Morris creates excellent characters. The reader will feel an instant connection to Jonah, and later will meet his new friends: the health-nut painter Reena, the fitness-obsessed sculptor Terrence, even the musical but disagreeable Trip. I especially liked Jonathan, a spirit protector who serves as the mentor for Jonah and his friends. A few of his characters are “epitome” characters who fall flat (such as the sycophantic, tartish Jessica) but they are so minor to the story that their further development is not essential. For the most part, the characterization is excellent and Morris does a great job at making the reader feel connected to them.
The plot is fast paced and provides lots of action and twists. It is not predictable by any means. Morris creates a lot of suspense and keeps the reader guessing. He does take a few convenient fictional liberties (such as one character’s ability to freeze out a fire), but they do not create plot holes or lessen believability. The flawless narration is one of the best parts of this book. Morris has an outstanding ability to choose the right words to convey his meaning. This is part gives the books a philosophical feel. There were so many quotes I loved from this book but one of y favorites was “The brain resides in the head but the mind encompasses the entire body.” Indeed, one of the major themes in The 11th Percent is the mastery of the mind over the body. The Eleventh Percenters can only reach their full potential once they learn strict mind control.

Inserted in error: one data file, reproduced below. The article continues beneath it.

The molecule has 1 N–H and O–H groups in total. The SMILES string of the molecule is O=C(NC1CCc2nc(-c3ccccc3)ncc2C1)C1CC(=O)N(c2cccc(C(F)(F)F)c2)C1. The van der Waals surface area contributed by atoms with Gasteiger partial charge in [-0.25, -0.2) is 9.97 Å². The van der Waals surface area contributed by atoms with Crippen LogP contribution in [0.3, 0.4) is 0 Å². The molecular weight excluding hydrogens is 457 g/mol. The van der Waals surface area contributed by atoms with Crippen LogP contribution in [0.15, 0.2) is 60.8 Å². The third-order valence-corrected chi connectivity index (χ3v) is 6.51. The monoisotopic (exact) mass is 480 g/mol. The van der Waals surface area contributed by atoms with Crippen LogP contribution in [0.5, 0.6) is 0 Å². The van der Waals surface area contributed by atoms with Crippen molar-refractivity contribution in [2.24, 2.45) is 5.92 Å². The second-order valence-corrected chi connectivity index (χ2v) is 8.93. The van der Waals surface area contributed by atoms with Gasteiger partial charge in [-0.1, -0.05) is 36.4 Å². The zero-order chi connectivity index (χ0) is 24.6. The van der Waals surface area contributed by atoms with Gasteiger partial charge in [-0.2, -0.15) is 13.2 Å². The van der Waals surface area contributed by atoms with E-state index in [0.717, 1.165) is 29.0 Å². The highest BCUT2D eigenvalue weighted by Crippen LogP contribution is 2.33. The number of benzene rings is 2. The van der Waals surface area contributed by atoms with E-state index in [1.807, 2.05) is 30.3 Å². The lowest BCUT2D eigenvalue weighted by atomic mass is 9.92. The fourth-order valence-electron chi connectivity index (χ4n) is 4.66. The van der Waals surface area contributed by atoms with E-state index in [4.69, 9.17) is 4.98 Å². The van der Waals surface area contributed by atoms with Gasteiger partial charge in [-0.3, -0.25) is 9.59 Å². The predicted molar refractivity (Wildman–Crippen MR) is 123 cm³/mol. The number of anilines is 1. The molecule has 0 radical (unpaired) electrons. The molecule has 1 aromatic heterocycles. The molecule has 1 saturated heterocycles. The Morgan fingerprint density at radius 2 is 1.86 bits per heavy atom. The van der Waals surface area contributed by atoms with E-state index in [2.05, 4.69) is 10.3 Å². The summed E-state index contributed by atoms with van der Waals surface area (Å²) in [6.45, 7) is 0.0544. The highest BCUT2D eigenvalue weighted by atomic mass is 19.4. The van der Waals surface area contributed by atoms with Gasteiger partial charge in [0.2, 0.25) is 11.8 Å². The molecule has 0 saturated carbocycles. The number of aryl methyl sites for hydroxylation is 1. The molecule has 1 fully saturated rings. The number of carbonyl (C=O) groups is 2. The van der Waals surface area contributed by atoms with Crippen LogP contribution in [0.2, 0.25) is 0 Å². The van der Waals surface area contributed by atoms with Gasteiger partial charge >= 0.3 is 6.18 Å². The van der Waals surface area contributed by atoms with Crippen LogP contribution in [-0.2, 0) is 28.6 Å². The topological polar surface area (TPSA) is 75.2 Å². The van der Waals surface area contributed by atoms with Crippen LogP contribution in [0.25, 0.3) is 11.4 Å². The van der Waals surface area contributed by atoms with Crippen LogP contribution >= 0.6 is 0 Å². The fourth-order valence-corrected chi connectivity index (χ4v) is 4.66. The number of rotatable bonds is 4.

A highly recommended read, The 11th Percent is the first in a trilogy. I am looking forward to the other two books. Five stars.
Well, not exclusively, anyway. It has ghosts, haunted houses, cemeteries, that kind of thing, but doesn't reference the holiday specifically. Which is a good thing, I think. It stands alone!
I was pleasantly surprised with this book and really enjoyed my time with it despite some questions about the ending. It had a good variety of characters, the MC had lots of room to grow, and I liked the diversity among those in the book.
What this book REALLY has going for it is the fresh ideas. It's a good and bad thing, really. So many awesome ideas (which I've never read before) also mean that a lot of explanation is required, and this happens heavily in the first 30% of the book. Happily, I didn't feel it dragged.